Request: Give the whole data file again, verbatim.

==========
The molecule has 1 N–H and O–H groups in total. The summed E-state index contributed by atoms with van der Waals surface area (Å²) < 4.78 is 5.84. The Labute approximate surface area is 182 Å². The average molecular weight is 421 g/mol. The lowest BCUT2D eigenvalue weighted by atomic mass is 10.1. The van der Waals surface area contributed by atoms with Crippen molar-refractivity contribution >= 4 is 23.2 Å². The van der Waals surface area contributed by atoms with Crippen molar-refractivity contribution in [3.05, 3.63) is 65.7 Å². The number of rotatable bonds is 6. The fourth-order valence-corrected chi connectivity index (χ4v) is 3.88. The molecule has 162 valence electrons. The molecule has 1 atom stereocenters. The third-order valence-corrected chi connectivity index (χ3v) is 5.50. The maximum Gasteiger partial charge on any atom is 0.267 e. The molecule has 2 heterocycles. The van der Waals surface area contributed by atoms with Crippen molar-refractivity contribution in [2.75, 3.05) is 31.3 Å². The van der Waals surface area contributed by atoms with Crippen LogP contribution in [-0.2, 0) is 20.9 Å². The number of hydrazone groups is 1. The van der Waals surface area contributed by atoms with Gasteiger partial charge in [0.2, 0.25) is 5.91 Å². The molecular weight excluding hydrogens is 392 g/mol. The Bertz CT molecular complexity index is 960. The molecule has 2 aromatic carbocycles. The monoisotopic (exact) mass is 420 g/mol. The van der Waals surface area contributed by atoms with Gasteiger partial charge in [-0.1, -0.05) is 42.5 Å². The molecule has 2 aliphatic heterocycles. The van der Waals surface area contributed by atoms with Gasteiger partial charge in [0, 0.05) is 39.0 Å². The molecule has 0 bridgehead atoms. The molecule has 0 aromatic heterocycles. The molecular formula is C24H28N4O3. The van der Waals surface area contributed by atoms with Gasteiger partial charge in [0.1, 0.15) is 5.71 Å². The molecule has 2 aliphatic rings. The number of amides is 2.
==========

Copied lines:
The molecule has 1 N–H and O–H groups in total. The summed E-state index contributed by atoms with van der Waals surface area (Å²) < 4.78 is 5.84. The Labute approximate surface area is 182 Å². The average molecular weight is 421 g/mol. The lowest BCUT2D eigenvalue weighted by atomic mass is 10.1. The van der Waals surface area contributed by atoms with Crippen molar-refractivity contribution >= 4 is 23.2 Å². The van der Waals surface area contributed by atoms with Crippen molar-refractivity contribution in [3.05, 3.63) is 65.7 Å². The number of rotatable bonds is 6. The fourth-order valence-corrected chi connectivity index (χ4v) is 3.88. The molecule has 162 valence electrons. The molecule has 1 atom stereocenters. The third-order valence-corrected chi connectivity index (χ3v) is 5.50. The maximum Gasteiger partial charge on any atom is 0.267 e. The molecule has 2 heterocycles. The van der Waals surface area contributed by atoms with Crippen molar-refractivity contribution in [2.75, 3.05) is 31.3 Å². The van der Waals surface area contributed by atoms with Crippen LogP contribution in [-0.2, 0) is 20.9 Å². The number of hydrazone groups is 1. The van der Waals surface area contributed by atoms with Gasteiger partial charge in [0.2, 0.25) is 5.91 Å². The molecular weight excluding hydrogens is 392 g/mol. The Bertz CT molecular complexity index is 960. The molecule has 2 aromatic carbocycles. The monoisotopic (exact) mass is 420 g/mol. The van der Waals surface area contributed by atoms with Gasteiger partial charge in [-0.1, -0.05) is 42.5 Å². The molecule has 2 aliphatic heterocycles. The van der Waals surface area contributed by atoms with Gasteiger partial charge in [0, 0.05) is 39.0 Å². The molecule has 0 bridgehead atoms. The molecule has 0 aromatic heterocycles. The molecular formula is C24H28N4O3. The van der Waals surface area contributed by atoms with Gasteiger partial charge in [0.1, 0.15) is 5.71 Å². The molecule has 2 aliphatic rings. The number of amides is 2.